-- NAB cuts its Aussie dollar forecasts days after CBA does.
-- ANZ says the Aussie could test US$0.9400.
-- Global banks have already turned bearish on the currency.
(Updates with comments from an ANZ strategist in the 11th paragraph.)
By Enda Curran
Australia-based currency analysts are revising lower their outlook for the country's exchange rate as Europe's ongoing debt crisis and China's slowdown send the Aussie dollar below parity against the greenback for the first time in five months.
Signs of softness in the domestic economy are also weighing on the Australian dollar as the government enforces tight fiscal settings in order to return a budget surplus and as benign inflation clears the way for more monetary policy easing.
National Australia Bank--one of the country's biggest lenders--said Monday it now expects the Australian dollar to trade at US$0.9800 by September instead of at a previously expected US$1.0200. It also expects the currency to trade at US$0.9700 by the year's end instead of at US$1.0100.
"Unusually, it is the domestic factors which have changed and are likely to drive the Australian dollar lower quicker than we had previously anticipated," said Emma Lawson, a strategist at the bank.
On Monday, the currency slid below US$1.000 for the first time since Dec. 20 to a low of US$0.9976, a move some analysts said clears the way for further losses.
Commonwealth Bank of Australia on Friday dropped its outlook to US$0.9800 by June from an originally forecast US$1.0800, and to US$1.0500 by December instead of US$1.0900.
But the Sydney-based lender remains upbeat that likely stronger growth in Asia means the Australian dollar will stay high.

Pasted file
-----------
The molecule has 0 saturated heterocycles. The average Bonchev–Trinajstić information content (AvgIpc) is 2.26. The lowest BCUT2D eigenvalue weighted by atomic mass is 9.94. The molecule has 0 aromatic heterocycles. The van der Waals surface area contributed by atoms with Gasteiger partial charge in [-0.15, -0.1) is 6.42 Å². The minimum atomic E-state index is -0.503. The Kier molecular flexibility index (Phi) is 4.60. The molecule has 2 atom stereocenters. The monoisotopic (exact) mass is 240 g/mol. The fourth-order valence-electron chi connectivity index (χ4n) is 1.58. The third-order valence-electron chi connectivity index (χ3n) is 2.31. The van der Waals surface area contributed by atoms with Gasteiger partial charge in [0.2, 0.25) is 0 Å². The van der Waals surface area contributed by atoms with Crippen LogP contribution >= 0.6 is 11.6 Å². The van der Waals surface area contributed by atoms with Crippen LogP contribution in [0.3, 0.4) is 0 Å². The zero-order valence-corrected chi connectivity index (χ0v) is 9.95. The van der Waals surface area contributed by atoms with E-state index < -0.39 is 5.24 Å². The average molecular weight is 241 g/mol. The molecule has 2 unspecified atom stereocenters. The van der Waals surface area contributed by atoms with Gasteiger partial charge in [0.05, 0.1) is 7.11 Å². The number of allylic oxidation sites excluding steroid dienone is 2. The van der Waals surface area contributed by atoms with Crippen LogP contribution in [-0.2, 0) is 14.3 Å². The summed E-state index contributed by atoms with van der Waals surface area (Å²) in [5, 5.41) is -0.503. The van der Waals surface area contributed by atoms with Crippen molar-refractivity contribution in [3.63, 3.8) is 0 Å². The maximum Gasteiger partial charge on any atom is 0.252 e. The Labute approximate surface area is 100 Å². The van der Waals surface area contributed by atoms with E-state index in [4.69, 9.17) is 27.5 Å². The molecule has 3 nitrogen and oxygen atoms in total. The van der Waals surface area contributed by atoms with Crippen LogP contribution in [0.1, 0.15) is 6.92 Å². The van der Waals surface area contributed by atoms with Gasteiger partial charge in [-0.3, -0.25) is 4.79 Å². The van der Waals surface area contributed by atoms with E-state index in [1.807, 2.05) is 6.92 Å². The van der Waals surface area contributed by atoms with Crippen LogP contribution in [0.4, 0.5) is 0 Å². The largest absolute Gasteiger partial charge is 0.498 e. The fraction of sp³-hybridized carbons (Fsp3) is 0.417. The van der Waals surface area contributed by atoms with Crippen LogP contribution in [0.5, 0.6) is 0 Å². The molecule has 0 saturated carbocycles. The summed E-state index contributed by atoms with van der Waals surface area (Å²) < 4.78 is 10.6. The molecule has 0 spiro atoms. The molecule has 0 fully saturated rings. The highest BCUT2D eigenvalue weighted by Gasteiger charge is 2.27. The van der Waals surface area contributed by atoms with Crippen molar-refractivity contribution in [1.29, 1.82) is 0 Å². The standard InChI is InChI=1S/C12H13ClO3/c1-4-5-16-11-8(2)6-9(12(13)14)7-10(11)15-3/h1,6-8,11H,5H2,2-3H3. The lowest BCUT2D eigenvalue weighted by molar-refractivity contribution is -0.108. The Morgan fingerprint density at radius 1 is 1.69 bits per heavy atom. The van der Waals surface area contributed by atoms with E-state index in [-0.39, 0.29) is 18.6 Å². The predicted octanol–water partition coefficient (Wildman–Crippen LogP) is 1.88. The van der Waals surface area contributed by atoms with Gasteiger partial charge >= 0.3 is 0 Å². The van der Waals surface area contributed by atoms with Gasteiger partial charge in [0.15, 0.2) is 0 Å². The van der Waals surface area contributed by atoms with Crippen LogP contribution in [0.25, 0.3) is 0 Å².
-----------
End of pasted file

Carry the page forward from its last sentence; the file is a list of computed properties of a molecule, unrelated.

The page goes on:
"We anticipate a mild acceleration in China's gross domestic product growth over the next 12 months," said Richard Grace, CBA's chief FX strategist. "In such an economic environment, it is difficult to get too bearish on the Australia dollar."
Reserve Bank of Australia Deputy Governor Phil Lowe reinforced that opinion at a conference in Melbourne on Monday. "It is likely that we will continue to have a fairly high exchange rate for some time," he said.
Meanwhile, Westpac too has adjusted its outlook after the RBA this month surprised markets with a more-than-expected easing of 50 basis points. The bank now expects US$0.9800 by the end of the September quarter instead of US$1.0200, but is retaining US$1.0400 as a year-end target. In the near term, it said a test of US$0.9900 is likely.
ANZ Bank foreign-exchange strategists say the Aussie dollar could be in for a prolonged correction.
"Without positive news from China or Europe, Australian dollar rebounds will allow for tactical shorts to be built for a series of technical targets, at US$0.9850, US$0.9600 and US$0.9400, before a long-term base develops," they said.
Some of the world's biggest foreign-exchange houses cut their forecasts for the Australian dollar too last week. Credit Suisse and Goldman Sachs expect fresh downside and UBS expects the unit to trade at US$0.9800 in the coming weeks.
"The break of parity is significant; it does show us the psychological level is gone and it's an important line of support out of the way. The downside is clear," said Gareth Berry, a strategist at UBS.
But a still-relatively-strong domestic economy and ongoing demand for iron ore should offer some support.
"There's no sense that the Australia-China ecosystem is starting to break down, and until that does, there's no reason to get excessively bearish on the Australian dollar," Berry said.
-By Enda Curran, Dow Jones Newswires; 61-2-8272-4687; email@example.com